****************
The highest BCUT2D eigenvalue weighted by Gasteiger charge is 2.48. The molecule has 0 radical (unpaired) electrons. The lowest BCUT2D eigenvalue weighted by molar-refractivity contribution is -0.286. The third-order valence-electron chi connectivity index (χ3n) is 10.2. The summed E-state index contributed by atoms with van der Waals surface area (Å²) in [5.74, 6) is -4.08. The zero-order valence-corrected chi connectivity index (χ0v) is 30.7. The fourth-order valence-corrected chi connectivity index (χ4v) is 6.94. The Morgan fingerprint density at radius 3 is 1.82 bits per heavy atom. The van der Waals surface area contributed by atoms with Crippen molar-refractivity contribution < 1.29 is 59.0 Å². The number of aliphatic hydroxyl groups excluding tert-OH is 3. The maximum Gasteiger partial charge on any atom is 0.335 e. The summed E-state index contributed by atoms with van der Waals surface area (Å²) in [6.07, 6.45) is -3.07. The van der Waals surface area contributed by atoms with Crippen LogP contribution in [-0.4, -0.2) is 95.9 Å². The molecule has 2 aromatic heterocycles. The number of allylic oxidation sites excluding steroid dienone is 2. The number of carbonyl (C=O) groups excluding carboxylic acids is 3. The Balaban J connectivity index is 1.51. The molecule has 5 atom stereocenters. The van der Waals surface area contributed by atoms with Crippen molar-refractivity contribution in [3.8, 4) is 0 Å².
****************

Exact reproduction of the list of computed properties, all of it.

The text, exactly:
The highest BCUT2D eigenvalue weighted by Gasteiger charge is 2.48. The molecule has 0 radical (unpaired) electrons. The lowest BCUT2D eigenvalue weighted by molar-refractivity contribution is -0.286. The third-order valence-electron chi connectivity index (χ3n) is 10.2. The summed E-state index contributed by atoms with van der Waals surface area (Å²) in [5.74, 6) is -4.08. The zero-order valence-corrected chi connectivity index (χ0v) is 30.7. The fourth-order valence-corrected chi connectivity index (χ4v) is 6.94. The Morgan fingerprint density at radius 3 is 1.82 bits per heavy atom. The van der Waals surface area contributed by atoms with Crippen molar-refractivity contribution < 1.29 is 59.0 Å². The number of aliphatic hydroxyl groups excluding tert-OH is 3. The maximum Gasteiger partial charge on any atom is 0.335 e. The summed E-state index contributed by atoms with van der Waals surface area (Å²) in [6.07, 6.45) is -3.07. The van der Waals surface area contributed by atoms with Crippen LogP contribution in [-0.4, -0.2) is 95.9 Å². The molecule has 2 aromatic heterocycles. The number of allylic oxidation sites excluding steroid dienone is 2. The number of carbonyl (C=O) groups excluding carboxylic acids is 3. The Balaban J connectivity index is 1.51. The molecule has 5 atom stereocenters. The van der Waals surface area contributed by atoms with Crippen molar-refractivity contribution in [3.8, 4) is 0 Å².